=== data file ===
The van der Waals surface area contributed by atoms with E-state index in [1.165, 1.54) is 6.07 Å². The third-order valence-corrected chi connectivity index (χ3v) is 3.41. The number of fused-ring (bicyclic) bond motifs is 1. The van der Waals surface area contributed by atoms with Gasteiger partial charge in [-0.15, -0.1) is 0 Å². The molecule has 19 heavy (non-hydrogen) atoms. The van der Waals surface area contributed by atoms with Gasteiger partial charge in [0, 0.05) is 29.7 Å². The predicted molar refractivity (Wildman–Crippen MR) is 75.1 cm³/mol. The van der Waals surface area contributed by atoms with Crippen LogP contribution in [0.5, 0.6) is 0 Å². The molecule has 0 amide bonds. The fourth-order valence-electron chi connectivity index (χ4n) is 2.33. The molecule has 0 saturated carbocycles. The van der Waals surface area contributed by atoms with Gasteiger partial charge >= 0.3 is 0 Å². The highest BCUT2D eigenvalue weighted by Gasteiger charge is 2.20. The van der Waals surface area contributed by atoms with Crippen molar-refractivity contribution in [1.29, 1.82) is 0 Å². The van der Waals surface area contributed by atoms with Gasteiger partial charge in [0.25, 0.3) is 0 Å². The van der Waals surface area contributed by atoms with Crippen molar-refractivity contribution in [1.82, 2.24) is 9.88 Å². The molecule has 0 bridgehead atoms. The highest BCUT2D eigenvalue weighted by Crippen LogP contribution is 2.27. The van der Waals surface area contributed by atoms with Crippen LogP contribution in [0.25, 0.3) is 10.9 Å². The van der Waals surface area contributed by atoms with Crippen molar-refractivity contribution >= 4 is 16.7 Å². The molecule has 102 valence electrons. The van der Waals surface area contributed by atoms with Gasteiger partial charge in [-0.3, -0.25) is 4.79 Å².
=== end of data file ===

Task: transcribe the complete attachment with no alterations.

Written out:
The van der Waals surface area contributed by atoms with E-state index in [1.165, 1.54) is 6.07 Å². The third-order valence-corrected chi connectivity index (χ3v) is 3.41. The number of fused-ring (bicyclic) bond motifs is 1. The van der Waals surface area contributed by atoms with Gasteiger partial charge in [-0.15, -0.1) is 0 Å². The molecule has 19 heavy (non-hydrogen) atoms. The van der Waals surface area contributed by atoms with Gasteiger partial charge in [0, 0.05) is 29.7 Å². The predicted molar refractivity (Wildman–Crippen MR) is 75.1 cm³/mol. The van der Waals surface area contributed by atoms with Crippen LogP contribution in [0.5, 0.6) is 0 Å². The molecule has 0 amide bonds. The fourth-order valence-electron chi connectivity index (χ4n) is 2.33. The molecule has 0 saturated carbocycles. The van der Waals surface area contributed by atoms with Gasteiger partial charge >= 0.3 is 0 Å². The highest BCUT2D eigenvalue weighted by Gasteiger charge is 2.20. The van der Waals surface area contributed by atoms with Crippen molar-refractivity contribution in [1.29, 1.82) is 0 Å². The van der Waals surface area contributed by atoms with Gasteiger partial charge in [0.25, 0.3) is 0 Å². The van der Waals surface area contributed by atoms with Crippen molar-refractivity contribution in [1.82, 2.24) is 9.88 Å². The molecule has 0 bridgehead atoms. The highest BCUT2D eigenvalue weighted by Crippen LogP contribution is 2.27. The van der Waals surface area contributed by atoms with Crippen LogP contribution in [0.25, 0.3) is 10.9 Å². The van der Waals surface area contributed by atoms with Crippen molar-refractivity contribution >= 4 is 16.7 Å². The molecule has 102 valence electrons. The van der Waals surface area contributed by atoms with Gasteiger partial charge in [-0.3, -0.25) is 4.79 Å².